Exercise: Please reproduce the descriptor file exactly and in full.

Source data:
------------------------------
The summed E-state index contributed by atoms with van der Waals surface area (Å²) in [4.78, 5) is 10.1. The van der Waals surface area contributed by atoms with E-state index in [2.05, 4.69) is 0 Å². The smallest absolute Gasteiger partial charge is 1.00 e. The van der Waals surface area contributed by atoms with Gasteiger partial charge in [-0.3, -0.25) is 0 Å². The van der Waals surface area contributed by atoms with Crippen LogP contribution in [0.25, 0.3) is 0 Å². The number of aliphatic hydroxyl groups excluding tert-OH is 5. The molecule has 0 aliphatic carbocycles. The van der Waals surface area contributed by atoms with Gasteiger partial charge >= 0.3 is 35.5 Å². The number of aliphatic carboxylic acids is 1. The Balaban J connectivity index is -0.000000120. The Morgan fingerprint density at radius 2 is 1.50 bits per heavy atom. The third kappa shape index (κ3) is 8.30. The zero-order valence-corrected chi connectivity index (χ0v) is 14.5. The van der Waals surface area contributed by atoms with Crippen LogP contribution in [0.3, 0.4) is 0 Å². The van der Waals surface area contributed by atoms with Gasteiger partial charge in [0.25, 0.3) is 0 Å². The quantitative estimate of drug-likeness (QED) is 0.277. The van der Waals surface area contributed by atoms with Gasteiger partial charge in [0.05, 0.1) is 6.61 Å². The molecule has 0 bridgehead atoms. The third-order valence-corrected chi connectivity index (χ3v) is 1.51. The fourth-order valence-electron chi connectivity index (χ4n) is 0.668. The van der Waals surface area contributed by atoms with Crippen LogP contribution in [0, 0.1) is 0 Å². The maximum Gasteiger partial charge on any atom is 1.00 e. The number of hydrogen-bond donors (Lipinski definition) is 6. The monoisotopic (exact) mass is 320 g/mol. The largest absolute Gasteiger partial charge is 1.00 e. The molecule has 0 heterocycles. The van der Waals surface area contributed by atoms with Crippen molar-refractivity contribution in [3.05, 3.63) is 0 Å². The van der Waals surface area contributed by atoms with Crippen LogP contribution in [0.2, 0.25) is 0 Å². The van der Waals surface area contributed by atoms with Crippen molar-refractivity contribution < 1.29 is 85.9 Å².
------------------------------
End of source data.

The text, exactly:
The summed E-state index contributed by atoms with van der Waals surface area (Å²) in [4.78, 5) is 10.1. The van der Waals surface area contributed by atoms with E-state index in [2.05, 4.69) is 0 Å². The smallest absolute Gasteiger partial charge is 1.00 e. The van der Waals surface area contributed by atoms with Gasteiger partial charge in [-0.3, -0.25) is 0 Å². The van der Waals surface area contributed by atoms with Crippen LogP contribution in [0.25, 0.3) is 0 Å². The number of aliphatic hydroxyl groups excluding tert-OH is 5. The molecule has 0 aliphatic carbocycles. The van der Waals surface area contributed by atoms with Gasteiger partial charge >= 0.3 is 35.5 Å². The number of aliphatic carboxylic acids is 1. The Balaban J connectivity index is -0.000000120. The Morgan fingerprint density at radius 2 is 1.50 bits per heavy atom. The third kappa shape index (κ3) is 8.30. The zero-order valence-corrected chi connectivity index (χ0v) is 14.5. The van der Waals surface area contributed by atoms with Crippen LogP contribution in [0.3, 0.4) is 0 Å². The van der Waals surface area contributed by atoms with Gasteiger partial charge in [0.25, 0.3) is 0 Å². The quantitative estimate of drug-likeness (QED) is 0.277. The van der Waals surface area contributed by atoms with Gasteiger partial charge in [0.05, 0.1) is 6.61 Å². The molecule has 0 bridgehead atoms. The third-order valence-corrected chi connectivity index (χ3v) is 1.51. The fourth-order valence-electron chi connectivity index (χ4n) is 0.668. The van der Waals surface area contributed by atoms with Crippen LogP contribution in [0, 0.1) is 0 Å². The maximum Gasteiger partial charge on any atom is 1.00 e. The number of hydrogen-bond donors (Lipinski definition) is 6. The monoisotopic (exact) mass is 320 g/mol. The largest absolute Gasteiger partial charge is 1.00 e. The molecule has 0 heterocycles. The van der Waals surface area contributed by atoms with Crippen molar-refractivity contribution in [3.05, 3.63) is 0 Å². The van der Waals surface area contributed by atoms with Crippen LogP contribution in [0.2, 0.25) is 0 Å². The van der Waals surface area contributed by atoms with Crippen molar-refractivity contribution < 1.29 is 85.9 Å².